If an electron has no size, then how could a photon scatter an electron?

The traditional answer is that electrons’ influence extends over a space surrounding the electron. This answer is not correct for many reasons. See the references below. The electron, like all quantum “particles”, is not a point particle. In fact, it is not even a particle. It is a field, specifically, a spatially extended bundle of electron-positron energy that fills all space. An electron does not have a “boundary” beyond the point where it can be detected. For more information, please see * my non-technical book Tales of the Quantum, Oxford University Press, 2017.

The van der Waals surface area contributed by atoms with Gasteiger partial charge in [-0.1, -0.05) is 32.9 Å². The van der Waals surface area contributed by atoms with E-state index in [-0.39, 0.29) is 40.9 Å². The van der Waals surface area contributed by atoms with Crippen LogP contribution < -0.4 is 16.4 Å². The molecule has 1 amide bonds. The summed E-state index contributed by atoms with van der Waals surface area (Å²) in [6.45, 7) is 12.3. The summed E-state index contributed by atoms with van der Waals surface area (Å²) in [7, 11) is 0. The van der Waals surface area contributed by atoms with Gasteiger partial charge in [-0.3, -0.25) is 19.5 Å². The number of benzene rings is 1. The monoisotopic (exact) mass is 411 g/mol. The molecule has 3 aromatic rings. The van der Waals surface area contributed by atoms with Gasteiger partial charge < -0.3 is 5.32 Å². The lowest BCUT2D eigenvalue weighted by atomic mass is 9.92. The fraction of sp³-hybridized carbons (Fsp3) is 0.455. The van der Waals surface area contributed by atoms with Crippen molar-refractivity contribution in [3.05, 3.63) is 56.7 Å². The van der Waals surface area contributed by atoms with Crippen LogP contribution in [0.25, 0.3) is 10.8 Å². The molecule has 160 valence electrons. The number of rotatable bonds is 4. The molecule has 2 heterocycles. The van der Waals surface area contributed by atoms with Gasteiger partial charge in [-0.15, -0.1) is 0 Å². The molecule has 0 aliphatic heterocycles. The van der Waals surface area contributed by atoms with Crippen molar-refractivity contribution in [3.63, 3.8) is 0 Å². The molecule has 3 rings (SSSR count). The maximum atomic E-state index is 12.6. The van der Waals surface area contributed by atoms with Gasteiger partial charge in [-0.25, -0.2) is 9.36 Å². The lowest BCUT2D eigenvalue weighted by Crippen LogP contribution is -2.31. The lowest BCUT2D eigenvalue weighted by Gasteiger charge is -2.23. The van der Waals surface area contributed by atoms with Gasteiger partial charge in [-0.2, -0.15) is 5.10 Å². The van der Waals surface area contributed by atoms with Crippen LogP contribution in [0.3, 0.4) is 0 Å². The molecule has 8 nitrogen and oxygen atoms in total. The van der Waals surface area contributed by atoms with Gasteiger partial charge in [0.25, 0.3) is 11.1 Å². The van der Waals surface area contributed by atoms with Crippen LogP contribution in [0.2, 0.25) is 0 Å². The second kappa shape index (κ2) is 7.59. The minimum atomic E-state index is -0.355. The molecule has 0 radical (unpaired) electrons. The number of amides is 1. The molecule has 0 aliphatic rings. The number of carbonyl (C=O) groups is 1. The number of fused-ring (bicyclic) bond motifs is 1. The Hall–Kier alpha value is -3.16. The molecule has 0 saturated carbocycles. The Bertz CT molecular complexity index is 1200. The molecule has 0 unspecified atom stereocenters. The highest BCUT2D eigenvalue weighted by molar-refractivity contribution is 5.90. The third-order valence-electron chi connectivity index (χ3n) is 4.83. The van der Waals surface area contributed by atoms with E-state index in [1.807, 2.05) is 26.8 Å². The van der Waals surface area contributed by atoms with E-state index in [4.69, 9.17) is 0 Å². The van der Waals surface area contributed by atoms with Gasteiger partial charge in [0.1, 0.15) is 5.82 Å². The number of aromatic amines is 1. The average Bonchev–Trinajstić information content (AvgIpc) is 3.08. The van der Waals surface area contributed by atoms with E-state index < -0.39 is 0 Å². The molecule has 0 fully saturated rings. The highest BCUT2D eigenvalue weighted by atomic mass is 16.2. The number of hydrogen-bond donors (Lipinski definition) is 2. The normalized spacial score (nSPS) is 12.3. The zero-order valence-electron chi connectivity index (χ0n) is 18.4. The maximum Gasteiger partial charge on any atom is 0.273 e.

* “There are no particles; there are only fields,” Am. J. Phys., Vol. 81, p. 211-233 (Mar. 2013).
* “Electrons and field quanta,” Am. J. of Phys. Vol. 73, p. 630 (July 2005).
* “Realistic analysis six controversial quantum issues” in Mario Bunge. A Centenary Festschrift, edited and published by Michael R. Matthews (Springer 2019, Chp. 19, pp 329-348.

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